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Disconnecting for 24 hours: My National Day of Unplugging

electronics

As we told you last week, National  Unplugging Day is an opportunity to disconnect from the digital world around us, a temporary vacation from technology. And at 24 hours of electronic abstinence, it didn’t sound terribly difficult – so I gave it a shot.

Just for a little background, I’d describe myself as an overly-connected person. I tend to digitally multitask between laptop, TV, and iPhone screen, and I’m unfortunately one of those people who prefer constant background noise to silence. My gadget repertoire has grown considerably in the last few years, and I went into the digital dryspell knowing how unpleasant it was going to be. Fortunately for me, the holiday’s founders provided the Ten Principles to keep me from straying to the electronic side.

Avoid technology

Before beginning my fast, I made sure to look up exactly what time sunset was at on Friday. Since it was at 6:44 pm, I realized I would be able to read my Kindle at the gym for at least most of my workout.

After that, however, I had to move to an area where there were no TVs and made sure to secure my powered-down phone and Kindle away from reach. It was pretty depressing, however, that the last TV show I was able to watch was a Piers Morgan interview with Charlie Sheen.

At home, I made sure to unplug my own TV set and conceal my Xbox, laptop, phone, digital cameras, and Kindle from sight. I experienced momentary panic when I thought I’d failed to update my NBA Fantasy team roster. (Don’t worry – I had, and I won my week’s matchup. Crisis averted).

Connect with loved ones

I made sure to schedule some family time this weekend to keep me entertained. Seem like an easy solution? It isn’t. I realized I’m completely dependent on at least four phone and text exchanges to ascertain what time and where I’m meeting anyone. Does asking a third party to phone my parents and ask when to expect them count as breaking the fast? If so…then I did.

And in lieu of being tempted to turn on the TV or see a movie on Friday night, I went mini-golfing. The place was crawling with trendy high schoolers, but there wasn’t a screen in sight – a good safe zone.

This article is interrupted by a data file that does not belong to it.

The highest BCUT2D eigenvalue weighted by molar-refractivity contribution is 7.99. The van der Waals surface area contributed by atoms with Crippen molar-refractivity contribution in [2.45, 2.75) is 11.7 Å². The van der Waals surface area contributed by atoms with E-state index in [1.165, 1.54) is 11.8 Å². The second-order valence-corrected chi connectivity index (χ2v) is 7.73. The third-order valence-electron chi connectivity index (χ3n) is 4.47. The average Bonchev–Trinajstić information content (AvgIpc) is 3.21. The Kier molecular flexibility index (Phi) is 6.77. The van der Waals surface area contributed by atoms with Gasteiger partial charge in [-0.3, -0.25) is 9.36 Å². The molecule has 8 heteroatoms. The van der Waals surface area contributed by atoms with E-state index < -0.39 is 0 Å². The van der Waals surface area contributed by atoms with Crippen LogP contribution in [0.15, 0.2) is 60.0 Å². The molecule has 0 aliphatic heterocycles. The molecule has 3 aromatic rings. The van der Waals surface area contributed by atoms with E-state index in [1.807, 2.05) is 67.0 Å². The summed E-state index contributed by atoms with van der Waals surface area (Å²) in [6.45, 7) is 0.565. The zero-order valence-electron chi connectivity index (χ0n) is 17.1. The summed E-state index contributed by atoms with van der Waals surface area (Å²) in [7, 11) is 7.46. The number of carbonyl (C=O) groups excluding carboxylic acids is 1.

Nurture your health

This was easy. I took at least twice as long to prepare my meals and went grocery shopping just for the hell of it. I also went running without listening to music on my iPhone, which made it abundantly easier to not almost get hit by cars in my neighborhood.

Get outside

Seeing as we’re averaging buckets of rainfall in Portland, Oregon, this didn’t improve considerably. Still, I did walk more just to kill time. I also drove a considerable amount. However, seeing as my mode of transportation is a ‘93 Oldsmobile Eighty-Eight, it’s only a few notches up from a horse and carriage. And hey, it doesn’t have a CD player and I turned the radio off during my driving time.

Avoid commerce

Nope. This I specifically did not do. Instead, I wandered around downtown with my family and went out to dinner on Saturday.

Light candles

Also skipped this one. I was separating myself from screen time, not holding some Ouija-board party. Pass.

Drink wine

Don’t have to tell me twice. After about 20 minutes at home on Friday and three hours into the experiment, I poured my first glass. After about three hours and 15 minutes into the experiment, I poured my second. And so on.

Eat bread

I substituted wine for the bread.

Find silence

This was inarguably the most difficult as well as most valuable part of the entire thing. I hate silence, which is a horrible quality and indicative of just how entirely my brain’s been saturated by technology. I’m used to operating multiple gadgets at once, consuming and putting forth as much data as I seemingly can. Which is exhausting – something I didn’t fully realize until doing without. Going to bed without checking my e-mail and watching TV was far more relaxing (which can also be attributed to the wine). Reading a hardcover edition of The Onion at my kitchen table during dinner to nothing but the sounds of silence was a welcome change from my typical meal habit of sitting at the desk and franticly perusing Web publications of choice.

Give back

I did complete the most unselfish of all the principles, although inadvertently. My neighbor was collecting clothes for a refugee family. Had I not been participating in National Unplugging Day, I would have kept my plans to see a movie Friday night and missed her. But, seeing as I happened to have a dearth of free time during those 24 hours, I was able to scrounge together some Goodwill-bound clothing.

Wrapping up

Unplugging for a day wasn’t as difficult or painful as I thought it would be, even with temptation lurking at every turn. At the same time, I was ready at sundown on Saturday night to immediately turn my phone back on. But the volume of missed calls, texts, and e-mails were almost enough to make me turn it back off.

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